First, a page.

Forget about labeling.
This may be difficult, especially when we're all trying to understand our children and learn who they are. Being able to define their characteristics makes us better able to parent them, but even labels that may not seem negative may still cause a child to define himself and increase the likelihood of that behavior, according to Dr. William Sears in his book The Successful Child.
If a child knows she is referred to as something even as innocuous as a "picky eater," when presented with a plate of food, she may subconsciously think, "I'm a picky eater, so it's OK for me to refuse this. It's who I am."
Any label, however seemingly harmless, sends the message to children that they've already been defined and that they can't do anything differently.
Even seemingly positive labels like "smart" or "talented" can have a way of bringing a child down. When a smart/talented child encounters a challenge too great or when he is suddenly unsuccessful at something, rather than working at overcoming the challenge, he may defer to his given label and concede with, "I guess I'm not that smart or talented after all."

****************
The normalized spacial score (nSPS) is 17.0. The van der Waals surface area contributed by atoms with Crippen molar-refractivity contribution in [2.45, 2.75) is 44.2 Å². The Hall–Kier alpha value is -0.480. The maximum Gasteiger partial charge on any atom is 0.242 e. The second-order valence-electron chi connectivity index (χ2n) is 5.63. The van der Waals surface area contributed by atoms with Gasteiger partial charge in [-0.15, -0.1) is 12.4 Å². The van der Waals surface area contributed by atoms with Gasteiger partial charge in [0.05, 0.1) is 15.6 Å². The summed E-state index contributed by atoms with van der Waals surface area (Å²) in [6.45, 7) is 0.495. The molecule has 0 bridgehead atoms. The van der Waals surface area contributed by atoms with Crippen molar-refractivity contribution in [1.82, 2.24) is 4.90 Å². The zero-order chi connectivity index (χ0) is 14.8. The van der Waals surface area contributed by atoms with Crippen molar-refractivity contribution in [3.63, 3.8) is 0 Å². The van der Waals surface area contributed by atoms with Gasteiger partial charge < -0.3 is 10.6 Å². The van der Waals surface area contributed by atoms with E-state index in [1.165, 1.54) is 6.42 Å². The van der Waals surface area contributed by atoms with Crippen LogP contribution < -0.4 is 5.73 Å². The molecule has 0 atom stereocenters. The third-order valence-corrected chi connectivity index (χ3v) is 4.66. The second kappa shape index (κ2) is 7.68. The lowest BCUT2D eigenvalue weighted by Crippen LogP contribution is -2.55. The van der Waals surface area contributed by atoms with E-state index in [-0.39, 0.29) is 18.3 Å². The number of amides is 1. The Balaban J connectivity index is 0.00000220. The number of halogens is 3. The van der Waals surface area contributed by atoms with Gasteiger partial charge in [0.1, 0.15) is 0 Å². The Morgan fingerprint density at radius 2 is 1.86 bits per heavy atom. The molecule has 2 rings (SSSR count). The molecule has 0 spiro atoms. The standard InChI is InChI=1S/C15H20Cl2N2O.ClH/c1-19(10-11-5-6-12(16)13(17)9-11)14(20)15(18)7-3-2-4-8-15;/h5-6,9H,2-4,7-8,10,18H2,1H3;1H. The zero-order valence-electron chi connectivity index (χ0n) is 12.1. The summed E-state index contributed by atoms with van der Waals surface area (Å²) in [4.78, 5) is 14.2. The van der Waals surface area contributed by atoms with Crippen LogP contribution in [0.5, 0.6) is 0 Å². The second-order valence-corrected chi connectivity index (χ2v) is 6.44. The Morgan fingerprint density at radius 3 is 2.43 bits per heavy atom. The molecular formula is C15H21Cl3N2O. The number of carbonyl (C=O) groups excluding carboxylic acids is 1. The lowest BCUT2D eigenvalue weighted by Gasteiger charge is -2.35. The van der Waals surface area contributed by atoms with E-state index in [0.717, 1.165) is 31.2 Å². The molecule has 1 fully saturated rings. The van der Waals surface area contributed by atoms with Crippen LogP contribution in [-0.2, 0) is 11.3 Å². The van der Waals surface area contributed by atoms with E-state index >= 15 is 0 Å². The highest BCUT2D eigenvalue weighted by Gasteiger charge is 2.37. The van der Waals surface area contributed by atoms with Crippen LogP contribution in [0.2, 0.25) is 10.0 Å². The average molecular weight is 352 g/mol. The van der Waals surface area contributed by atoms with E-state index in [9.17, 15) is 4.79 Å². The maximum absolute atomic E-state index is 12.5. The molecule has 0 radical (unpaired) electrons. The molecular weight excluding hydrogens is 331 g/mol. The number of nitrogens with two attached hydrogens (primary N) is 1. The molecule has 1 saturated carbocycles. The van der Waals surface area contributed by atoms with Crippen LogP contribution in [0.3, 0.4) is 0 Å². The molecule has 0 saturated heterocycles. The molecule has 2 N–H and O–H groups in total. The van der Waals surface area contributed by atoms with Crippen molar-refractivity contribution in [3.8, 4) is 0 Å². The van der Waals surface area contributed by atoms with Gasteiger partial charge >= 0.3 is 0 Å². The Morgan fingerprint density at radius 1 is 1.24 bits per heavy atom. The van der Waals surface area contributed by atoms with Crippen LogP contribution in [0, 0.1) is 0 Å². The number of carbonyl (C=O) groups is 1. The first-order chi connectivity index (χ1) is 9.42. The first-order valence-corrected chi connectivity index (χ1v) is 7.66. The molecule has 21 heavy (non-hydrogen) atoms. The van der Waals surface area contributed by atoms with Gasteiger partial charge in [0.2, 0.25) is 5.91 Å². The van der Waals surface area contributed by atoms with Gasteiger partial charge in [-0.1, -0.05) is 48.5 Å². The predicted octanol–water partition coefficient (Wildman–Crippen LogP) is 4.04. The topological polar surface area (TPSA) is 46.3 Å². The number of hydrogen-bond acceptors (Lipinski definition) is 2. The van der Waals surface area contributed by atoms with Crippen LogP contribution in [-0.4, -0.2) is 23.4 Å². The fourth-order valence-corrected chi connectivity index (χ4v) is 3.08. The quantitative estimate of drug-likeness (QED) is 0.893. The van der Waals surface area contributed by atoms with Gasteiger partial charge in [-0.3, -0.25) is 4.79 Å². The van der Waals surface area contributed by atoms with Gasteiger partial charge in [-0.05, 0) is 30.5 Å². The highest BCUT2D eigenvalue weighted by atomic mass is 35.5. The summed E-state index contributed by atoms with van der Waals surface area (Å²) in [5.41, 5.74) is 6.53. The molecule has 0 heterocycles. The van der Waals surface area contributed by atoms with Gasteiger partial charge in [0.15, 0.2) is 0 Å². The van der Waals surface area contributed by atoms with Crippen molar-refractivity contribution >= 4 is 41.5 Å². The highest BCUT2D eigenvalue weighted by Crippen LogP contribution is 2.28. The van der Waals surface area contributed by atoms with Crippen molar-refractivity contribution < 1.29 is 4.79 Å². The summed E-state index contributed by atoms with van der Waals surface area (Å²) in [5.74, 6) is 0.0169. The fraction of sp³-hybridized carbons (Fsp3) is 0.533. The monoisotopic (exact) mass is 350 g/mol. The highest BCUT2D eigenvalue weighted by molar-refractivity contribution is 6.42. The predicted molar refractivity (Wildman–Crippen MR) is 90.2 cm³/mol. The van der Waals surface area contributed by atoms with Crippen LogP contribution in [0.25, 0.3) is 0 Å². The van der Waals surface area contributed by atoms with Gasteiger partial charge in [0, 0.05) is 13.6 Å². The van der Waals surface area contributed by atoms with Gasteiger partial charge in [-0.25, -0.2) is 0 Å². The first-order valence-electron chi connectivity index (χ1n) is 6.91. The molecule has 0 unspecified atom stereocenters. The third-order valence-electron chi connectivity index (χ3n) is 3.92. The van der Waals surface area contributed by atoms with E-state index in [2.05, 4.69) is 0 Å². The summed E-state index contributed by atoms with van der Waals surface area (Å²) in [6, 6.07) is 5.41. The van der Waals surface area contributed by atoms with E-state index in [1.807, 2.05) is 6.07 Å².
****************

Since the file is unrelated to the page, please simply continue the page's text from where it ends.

If children are to grow and develop confidence in themselves, they must be free of labels. We need to allow them to be who they are without feeling compelled to abide by their label, to change over the years as they outgrow behaviors, and to develop new interests and strengths.
Kelly Bartlett is a certified positive discipline educator.